Her Aunt Wanda (Kulesza) is different than any other woman Anna has known; a chain smoker and borderline alcoholic, Wanda lives hard and plays hard with a succession of men. However, the most startling revelation is about Anna herself.

Wanda informs her that her birth name wasn’t Anna at all but Ida – Ida Lebenstern. Her parents and siblings were all killed during the Nazi occupation. Anna, or Ida as she’s now known, decides to go with Wanda to the village where she was born and where her family died. She wants to know what happened, so Wanda and her set out in their broken down little Wartburg (an Eastern European vehicle) to the hinterlands of Poland. On the way they meet Lis (Ogrodnik), a saxophone player heading to a gig in the hotel they’ll be staying at.

It is not just her family that Ida will discover the truth about, but as she allows her sexual side to open up, she finds Lis to be very interesting indeed. And her Aunt, once a Stalinist prosecutor for the state whose many death sentences merited the nickname Red Wanda, is not nearly as strong as she seems. How can Ida go back to being Anna the nun when she’s discovered so much?

Pawlikowski, who was born in Poland and emigrated to Western Europe when he was 14, has based his entire career in England. This is his first film in his native Poland and he chose to film it in black and white which turns out to be a brilliant decision and not just because it captures the era so perfectly, but also it sets a mood that is often bleak and colorless.

Trzebuchowska is a real find. She’s not an actress nor does she intend from all reports to pursue that as a career, but she is perfect for this role. Wide, gamine eyes and a pretty triangular face, she is both innocent and worldly. There is almost a saintly quality to her in some ways, the way she clings to her faith in a world which has grown cynical and cold. She has largely been untouched by it but as the movie progresses and she becomes exposed to the world that innocence wavers but something new and extraordinary emerges.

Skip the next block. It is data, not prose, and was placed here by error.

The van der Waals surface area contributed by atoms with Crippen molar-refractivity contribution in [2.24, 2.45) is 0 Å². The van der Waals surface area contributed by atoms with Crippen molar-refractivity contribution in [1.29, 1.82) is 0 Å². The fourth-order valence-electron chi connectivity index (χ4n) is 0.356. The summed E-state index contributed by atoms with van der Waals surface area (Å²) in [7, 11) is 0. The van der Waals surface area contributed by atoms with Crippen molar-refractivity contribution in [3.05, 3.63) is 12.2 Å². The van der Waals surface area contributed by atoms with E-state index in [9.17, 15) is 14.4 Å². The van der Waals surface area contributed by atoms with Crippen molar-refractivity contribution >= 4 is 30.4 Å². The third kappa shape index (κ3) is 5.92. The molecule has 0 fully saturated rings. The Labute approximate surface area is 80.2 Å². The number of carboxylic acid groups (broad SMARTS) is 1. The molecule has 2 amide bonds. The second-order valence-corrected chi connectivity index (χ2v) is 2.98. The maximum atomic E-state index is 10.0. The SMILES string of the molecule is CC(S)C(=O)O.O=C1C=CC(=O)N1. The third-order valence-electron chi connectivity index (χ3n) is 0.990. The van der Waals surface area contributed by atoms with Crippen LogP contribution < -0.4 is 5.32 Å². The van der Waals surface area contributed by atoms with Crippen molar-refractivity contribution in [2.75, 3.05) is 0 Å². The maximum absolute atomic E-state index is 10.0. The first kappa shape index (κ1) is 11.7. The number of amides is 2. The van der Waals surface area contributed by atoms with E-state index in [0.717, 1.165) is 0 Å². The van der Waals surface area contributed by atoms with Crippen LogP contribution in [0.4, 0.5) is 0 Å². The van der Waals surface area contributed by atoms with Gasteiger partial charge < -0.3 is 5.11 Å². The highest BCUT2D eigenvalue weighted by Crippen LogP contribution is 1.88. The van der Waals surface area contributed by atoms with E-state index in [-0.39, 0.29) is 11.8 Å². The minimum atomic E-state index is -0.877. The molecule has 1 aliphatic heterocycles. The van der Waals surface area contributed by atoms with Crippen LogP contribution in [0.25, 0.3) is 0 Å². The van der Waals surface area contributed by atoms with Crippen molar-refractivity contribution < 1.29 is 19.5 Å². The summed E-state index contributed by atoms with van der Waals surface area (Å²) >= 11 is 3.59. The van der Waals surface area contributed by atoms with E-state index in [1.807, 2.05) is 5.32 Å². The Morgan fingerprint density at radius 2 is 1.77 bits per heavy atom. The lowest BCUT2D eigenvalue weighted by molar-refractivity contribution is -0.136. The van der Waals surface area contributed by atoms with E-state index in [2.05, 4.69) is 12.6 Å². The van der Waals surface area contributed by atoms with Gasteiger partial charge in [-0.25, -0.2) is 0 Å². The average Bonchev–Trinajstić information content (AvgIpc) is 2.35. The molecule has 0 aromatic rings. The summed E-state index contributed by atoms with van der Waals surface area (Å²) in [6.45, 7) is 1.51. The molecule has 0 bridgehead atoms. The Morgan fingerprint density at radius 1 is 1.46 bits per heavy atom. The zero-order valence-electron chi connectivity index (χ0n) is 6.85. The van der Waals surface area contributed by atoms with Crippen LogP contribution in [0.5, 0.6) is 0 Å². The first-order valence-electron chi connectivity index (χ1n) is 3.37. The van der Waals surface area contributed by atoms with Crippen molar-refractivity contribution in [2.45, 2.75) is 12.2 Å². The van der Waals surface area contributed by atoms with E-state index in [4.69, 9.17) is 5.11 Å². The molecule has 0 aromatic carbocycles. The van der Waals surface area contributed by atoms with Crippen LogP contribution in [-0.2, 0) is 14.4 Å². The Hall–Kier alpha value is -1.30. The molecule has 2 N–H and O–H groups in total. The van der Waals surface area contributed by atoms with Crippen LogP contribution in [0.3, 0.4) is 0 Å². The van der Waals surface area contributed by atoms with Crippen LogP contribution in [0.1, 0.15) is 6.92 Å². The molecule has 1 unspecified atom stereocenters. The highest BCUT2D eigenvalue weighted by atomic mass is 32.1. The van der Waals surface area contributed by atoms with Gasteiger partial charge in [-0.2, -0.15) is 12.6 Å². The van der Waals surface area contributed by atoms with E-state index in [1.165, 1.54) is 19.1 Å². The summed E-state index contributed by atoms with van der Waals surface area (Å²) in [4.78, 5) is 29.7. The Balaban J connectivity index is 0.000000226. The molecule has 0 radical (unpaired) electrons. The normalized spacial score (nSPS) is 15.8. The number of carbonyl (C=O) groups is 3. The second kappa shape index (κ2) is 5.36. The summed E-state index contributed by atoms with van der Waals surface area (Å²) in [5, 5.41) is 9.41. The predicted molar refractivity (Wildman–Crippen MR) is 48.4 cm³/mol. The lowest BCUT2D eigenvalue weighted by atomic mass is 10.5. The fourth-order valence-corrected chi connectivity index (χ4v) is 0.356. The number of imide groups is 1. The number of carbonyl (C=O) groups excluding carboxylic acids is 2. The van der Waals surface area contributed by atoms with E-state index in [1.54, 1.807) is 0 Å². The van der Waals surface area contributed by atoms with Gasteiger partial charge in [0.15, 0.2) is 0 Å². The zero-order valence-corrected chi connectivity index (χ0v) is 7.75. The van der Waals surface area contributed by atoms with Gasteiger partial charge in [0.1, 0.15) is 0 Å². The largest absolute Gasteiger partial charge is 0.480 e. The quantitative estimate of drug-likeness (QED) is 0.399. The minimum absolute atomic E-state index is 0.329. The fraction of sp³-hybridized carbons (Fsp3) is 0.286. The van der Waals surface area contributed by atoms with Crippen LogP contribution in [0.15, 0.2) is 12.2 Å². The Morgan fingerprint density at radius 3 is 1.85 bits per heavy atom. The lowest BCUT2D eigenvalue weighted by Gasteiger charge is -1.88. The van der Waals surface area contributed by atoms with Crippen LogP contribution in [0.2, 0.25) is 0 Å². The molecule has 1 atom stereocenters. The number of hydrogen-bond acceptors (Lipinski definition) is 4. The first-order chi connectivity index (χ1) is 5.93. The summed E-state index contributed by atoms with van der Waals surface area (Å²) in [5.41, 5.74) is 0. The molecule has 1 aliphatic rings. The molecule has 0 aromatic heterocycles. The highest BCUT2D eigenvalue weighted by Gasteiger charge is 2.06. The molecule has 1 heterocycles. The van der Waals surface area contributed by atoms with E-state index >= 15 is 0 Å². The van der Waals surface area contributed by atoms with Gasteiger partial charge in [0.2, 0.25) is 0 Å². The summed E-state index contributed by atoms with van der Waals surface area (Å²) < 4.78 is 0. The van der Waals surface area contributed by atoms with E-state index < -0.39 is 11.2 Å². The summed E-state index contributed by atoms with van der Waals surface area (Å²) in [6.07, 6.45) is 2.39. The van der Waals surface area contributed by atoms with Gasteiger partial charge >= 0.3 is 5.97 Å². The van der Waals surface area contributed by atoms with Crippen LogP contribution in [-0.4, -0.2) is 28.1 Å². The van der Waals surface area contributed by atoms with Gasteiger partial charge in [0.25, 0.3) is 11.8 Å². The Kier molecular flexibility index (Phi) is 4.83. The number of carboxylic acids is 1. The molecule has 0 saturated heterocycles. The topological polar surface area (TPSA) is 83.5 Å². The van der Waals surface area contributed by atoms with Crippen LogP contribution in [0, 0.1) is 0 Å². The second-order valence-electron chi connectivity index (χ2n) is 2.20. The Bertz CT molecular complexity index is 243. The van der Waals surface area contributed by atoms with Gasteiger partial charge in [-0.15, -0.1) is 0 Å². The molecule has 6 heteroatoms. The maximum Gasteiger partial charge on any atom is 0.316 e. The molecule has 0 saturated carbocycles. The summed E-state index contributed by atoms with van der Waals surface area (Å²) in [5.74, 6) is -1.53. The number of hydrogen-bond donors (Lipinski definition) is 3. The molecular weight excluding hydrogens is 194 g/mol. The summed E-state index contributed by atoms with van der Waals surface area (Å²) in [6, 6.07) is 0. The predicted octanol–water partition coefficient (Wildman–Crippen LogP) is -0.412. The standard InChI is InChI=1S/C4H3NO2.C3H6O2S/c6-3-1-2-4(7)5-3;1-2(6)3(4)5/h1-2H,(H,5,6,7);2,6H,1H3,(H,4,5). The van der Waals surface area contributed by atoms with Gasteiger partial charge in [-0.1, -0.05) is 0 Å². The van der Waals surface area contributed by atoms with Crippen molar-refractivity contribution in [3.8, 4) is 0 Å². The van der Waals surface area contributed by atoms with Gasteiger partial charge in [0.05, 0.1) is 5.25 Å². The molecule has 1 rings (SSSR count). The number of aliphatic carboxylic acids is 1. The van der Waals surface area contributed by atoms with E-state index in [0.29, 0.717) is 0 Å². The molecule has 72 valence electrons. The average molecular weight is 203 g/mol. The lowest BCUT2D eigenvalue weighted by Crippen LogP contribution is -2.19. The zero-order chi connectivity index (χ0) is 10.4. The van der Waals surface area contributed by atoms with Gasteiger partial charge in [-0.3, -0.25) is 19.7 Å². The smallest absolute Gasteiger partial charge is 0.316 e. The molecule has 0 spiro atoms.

Kulesza is one of Poland’s most decorated actresses and she turns in a fine performance here. On the surface Wanda is strong and self-confident, a pillar of strength and secure in her knowledge that she has been a good servant of the state. Now, she’s not so sure and the more she finds out about the fate of Anna’s family, the more she realizes that she is no different than those who so cruelly orphaned her niece. It’s a subtle but powerful realization that leads to one of the movie’s most shocking scenes.

The movie is gorgeously shot from the wintery countryside, the dingy interior of the farmhouse where Anna was born, the hotel lounge where the band is playing, the convent and Wanda’s elegant apartment. While some might discriminate against the film due to its lack of color, those folks are missing out – it’s beautiful in its spare atmosphere.

This is a haunting film and not just because the nuns look like ghosts from another time, well before when this film is set. You will be caught in Ida’s story and as her journey continues, you won’t be able to help wanting to see where it leads. It doesn’t always go where you might expect it to go, but then again, whose journey does?

REASONS TO GO: Terrific performances by Kulesza and Trzebuchowska. Gorgeous black and white cinematography. Compelling story.

REASONS TO STAY: Overwhelmingly bleak and austere.

FAMILY VALUES: The themes are very adult and there is some sexuality.

TRIVIAL PURSUIT: The original cinematographer had to withdraw from the film after ten days of shooting due to illness. He was replaced by Lukasz Zal who completed the film.

CRITICAL MASS: As of 4/30/14: Rotten Tomatoes: 92% positive reviews. Metacritic: 81/100.

COMPARISON SHOPPING: Aftermath

FINAL RATING: 8/10

NEXT: Bears